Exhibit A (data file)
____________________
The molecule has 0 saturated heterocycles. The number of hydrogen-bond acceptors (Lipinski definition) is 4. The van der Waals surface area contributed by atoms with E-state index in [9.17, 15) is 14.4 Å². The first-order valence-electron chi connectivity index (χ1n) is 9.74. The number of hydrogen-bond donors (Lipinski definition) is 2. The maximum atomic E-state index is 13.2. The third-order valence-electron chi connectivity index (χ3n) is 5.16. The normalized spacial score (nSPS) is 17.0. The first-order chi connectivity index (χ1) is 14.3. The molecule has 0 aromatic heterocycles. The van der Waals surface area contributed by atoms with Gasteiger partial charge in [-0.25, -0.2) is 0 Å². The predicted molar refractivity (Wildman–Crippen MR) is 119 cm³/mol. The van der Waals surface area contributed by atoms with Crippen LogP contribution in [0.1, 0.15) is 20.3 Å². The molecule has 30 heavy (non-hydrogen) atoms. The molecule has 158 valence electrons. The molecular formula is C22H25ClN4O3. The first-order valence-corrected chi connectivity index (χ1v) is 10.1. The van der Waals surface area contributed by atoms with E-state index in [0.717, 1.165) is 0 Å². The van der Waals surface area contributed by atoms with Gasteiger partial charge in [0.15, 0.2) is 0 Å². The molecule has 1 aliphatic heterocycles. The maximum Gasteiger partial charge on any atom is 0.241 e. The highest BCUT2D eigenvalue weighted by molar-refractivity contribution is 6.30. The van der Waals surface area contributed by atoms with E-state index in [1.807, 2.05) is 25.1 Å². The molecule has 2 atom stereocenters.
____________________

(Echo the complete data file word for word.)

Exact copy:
The molecule has 0 saturated heterocycles. The number of hydrogen-bond acceptors (Lipinski definition) is 4. The van der Waals surface area contributed by atoms with E-state index in [9.17, 15) is 14.4 Å². The first-order valence-electron chi connectivity index (χ1n) is 9.74. The number of hydrogen-bond donors (Lipinski definition) is 2. The maximum atomic E-state index is 13.2. The third-order valence-electron chi connectivity index (χ3n) is 5.16. The normalized spacial score (nSPS) is 17.0. The first-order chi connectivity index (χ1) is 14.3. The molecule has 0 aromatic heterocycles. The van der Waals surface area contributed by atoms with Gasteiger partial charge in [-0.25, -0.2) is 0 Å². The predicted molar refractivity (Wildman–Crippen MR) is 119 cm³/mol. The van der Waals surface area contributed by atoms with Crippen LogP contribution in [0.1, 0.15) is 20.3 Å². The molecule has 30 heavy (non-hydrogen) atoms. The molecule has 158 valence electrons. The molecular formula is C22H25ClN4O3. The first-order valence-corrected chi connectivity index (χ1v) is 10.1. The van der Waals surface area contributed by atoms with E-state index in [0.717, 1.165) is 0 Å². The van der Waals surface area contributed by atoms with Gasteiger partial charge in [0.15, 0.2) is 0 Å². The molecule has 1 aliphatic heterocycles. The maximum Gasteiger partial charge on any atom is 0.241 e. The highest BCUT2D eigenvalue weighted by molar-refractivity contribution is 6.30. The van der Waals surface area contributed by atoms with E-state index in [1.807, 2.05) is 25.1 Å². The molecule has 2 atom stereocenters.